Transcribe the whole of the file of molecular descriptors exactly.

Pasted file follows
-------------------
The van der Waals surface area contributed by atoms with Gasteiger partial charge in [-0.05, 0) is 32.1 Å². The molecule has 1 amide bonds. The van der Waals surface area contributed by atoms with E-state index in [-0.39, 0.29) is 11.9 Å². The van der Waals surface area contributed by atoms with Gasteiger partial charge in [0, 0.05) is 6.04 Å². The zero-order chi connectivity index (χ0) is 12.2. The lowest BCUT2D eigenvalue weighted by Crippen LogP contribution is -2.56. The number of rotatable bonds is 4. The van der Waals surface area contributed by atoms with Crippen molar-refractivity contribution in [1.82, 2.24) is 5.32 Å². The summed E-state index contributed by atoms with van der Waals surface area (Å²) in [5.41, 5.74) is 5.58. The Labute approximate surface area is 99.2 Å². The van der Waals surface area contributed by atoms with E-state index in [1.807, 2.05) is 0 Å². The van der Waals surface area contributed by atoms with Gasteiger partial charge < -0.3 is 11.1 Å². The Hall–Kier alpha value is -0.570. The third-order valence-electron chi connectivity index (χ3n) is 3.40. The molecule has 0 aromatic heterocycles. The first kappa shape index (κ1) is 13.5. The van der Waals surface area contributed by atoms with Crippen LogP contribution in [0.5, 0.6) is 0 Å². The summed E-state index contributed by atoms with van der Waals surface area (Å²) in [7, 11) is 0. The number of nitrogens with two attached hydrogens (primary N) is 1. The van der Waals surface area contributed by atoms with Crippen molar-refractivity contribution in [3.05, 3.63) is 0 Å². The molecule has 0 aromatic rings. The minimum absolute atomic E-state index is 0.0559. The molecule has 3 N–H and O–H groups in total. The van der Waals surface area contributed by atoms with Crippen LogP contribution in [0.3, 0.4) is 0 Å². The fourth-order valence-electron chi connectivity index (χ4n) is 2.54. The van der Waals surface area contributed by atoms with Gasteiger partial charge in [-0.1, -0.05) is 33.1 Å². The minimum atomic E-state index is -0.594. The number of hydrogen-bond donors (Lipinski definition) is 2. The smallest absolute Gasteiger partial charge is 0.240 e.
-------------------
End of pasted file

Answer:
The van der Waals surface area contributed by atoms with Gasteiger partial charge in [-0.05, 0) is 32.1 Å². The molecule has 1 amide bonds. The van der Waals surface area contributed by atoms with E-state index in [-0.39, 0.29) is 11.9 Å². The van der Waals surface area contributed by atoms with Gasteiger partial charge in [0, 0.05) is 6.04 Å². The zero-order chi connectivity index (χ0) is 12.2. The lowest BCUT2D eigenvalue weighted by Crippen LogP contribution is -2.56. The number of rotatable bonds is 4. The van der Waals surface area contributed by atoms with Crippen molar-refractivity contribution in [1.82, 2.24) is 5.32 Å². The summed E-state index contributed by atoms with van der Waals surface area (Å²) in [5.41, 5.74) is 5.58. The Labute approximate surface area is 99.2 Å². The van der Waals surface area contributed by atoms with E-state index in [1.807, 2.05) is 0 Å². The van der Waals surface area contributed by atoms with Gasteiger partial charge < -0.3 is 11.1 Å². The Hall–Kier alpha value is -0.570. The third-order valence-electron chi connectivity index (χ3n) is 3.40. The molecule has 0 aromatic heterocycles. The first kappa shape index (κ1) is 13.5. The van der Waals surface area contributed by atoms with Crippen LogP contribution in [0.5, 0.6) is 0 Å². The summed E-state index contributed by atoms with van der Waals surface area (Å²) in [7, 11) is 0. The number of nitrogens with two attached hydrogens (primary N) is 1. The van der Waals surface area contributed by atoms with Crippen molar-refractivity contribution in [3.05, 3.63) is 0 Å². The molecule has 0 aromatic rings. The minimum absolute atomic E-state index is 0.0559. The molecule has 3 N–H and O–H groups in total. The van der Waals surface area contributed by atoms with Crippen LogP contribution in [0.3, 0.4) is 0 Å². The fourth-order valence-electron chi connectivity index (χ4n) is 2.54. The van der Waals surface area contributed by atoms with Gasteiger partial charge in [-0.1, -0.05) is 33.1 Å². The minimum atomic E-state index is -0.594. The number of hydrogen-bond donors (Lipinski definition) is 2. The smallest absolute Gasteiger partial charge is 0.240 e.